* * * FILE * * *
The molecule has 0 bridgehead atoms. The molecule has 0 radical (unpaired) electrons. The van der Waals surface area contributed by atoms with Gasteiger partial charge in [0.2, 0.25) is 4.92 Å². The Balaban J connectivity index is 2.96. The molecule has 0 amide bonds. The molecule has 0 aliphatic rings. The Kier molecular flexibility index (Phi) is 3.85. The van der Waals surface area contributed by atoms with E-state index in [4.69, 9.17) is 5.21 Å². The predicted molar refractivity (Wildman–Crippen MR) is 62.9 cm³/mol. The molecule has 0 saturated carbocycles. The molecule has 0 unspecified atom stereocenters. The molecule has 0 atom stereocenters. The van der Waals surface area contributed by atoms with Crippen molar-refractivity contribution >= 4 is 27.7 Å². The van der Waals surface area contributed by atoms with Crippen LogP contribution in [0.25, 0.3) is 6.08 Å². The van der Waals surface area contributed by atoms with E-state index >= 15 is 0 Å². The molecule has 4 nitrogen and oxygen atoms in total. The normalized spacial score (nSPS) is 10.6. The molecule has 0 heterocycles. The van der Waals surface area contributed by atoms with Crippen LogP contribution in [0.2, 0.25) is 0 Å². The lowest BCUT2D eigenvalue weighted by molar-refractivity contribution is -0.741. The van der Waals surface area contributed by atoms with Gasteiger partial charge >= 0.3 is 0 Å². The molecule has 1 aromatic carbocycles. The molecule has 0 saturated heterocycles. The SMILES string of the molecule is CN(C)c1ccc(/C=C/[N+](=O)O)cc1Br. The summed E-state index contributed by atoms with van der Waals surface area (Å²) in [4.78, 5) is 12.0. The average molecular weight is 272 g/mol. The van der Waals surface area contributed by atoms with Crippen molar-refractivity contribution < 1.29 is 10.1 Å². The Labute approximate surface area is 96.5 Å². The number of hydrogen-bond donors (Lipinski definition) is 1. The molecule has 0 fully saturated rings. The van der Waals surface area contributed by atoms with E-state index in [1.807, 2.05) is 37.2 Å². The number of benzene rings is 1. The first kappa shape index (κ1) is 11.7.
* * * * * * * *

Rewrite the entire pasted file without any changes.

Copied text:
The molecule has 0 bridgehead atoms. The molecule has 0 radical (unpaired) electrons. The van der Waals surface area contributed by atoms with Gasteiger partial charge in [0.2, 0.25) is 4.92 Å². The Balaban J connectivity index is 2.96. The molecule has 0 amide bonds. The molecule has 0 aliphatic rings. The Kier molecular flexibility index (Phi) is 3.85. The van der Waals surface area contributed by atoms with E-state index in [4.69, 9.17) is 5.21 Å². The predicted molar refractivity (Wildman–Crippen MR) is 62.9 cm³/mol. The molecule has 0 saturated carbocycles. The molecule has 0 unspecified atom stereocenters. The molecule has 0 atom stereocenters. The van der Waals surface area contributed by atoms with Crippen molar-refractivity contribution >= 4 is 27.7 Å². The van der Waals surface area contributed by atoms with Crippen LogP contribution in [0.25, 0.3) is 6.08 Å². The van der Waals surface area contributed by atoms with E-state index >= 15 is 0 Å². The molecule has 4 nitrogen and oxygen atoms in total. The normalized spacial score (nSPS) is 10.6. The molecule has 0 heterocycles. The van der Waals surface area contributed by atoms with Crippen LogP contribution in [0.2, 0.25) is 0 Å². The lowest BCUT2D eigenvalue weighted by molar-refractivity contribution is -0.741. The van der Waals surface area contributed by atoms with Gasteiger partial charge >= 0.3 is 0 Å². The molecule has 1 aromatic carbocycles. The molecule has 0 saturated heterocycles. The SMILES string of the molecule is CN(C)c1ccc(/C=C/[N+](=O)O)cc1Br. The summed E-state index contributed by atoms with van der Waals surface area (Å²) in [4.78, 5) is 12.0. The average molecular weight is 272 g/mol. The van der Waals surface area contributed by atoms with Crippen molar-refractivity contribution < 1.29 is 10.1 Å². The Labute approximate surface area is 96.5 Å². The number of hydrogen-bond donors (Lipinski definition) is 1. The molecule has 0 fully saturated rings. The van der Waals surface area contributed by atoms with E-state index in [1.807, 2.05) is 37.2 Å². The number of benzene rings is 1. The first kappa shape index (κ1) is 11.7.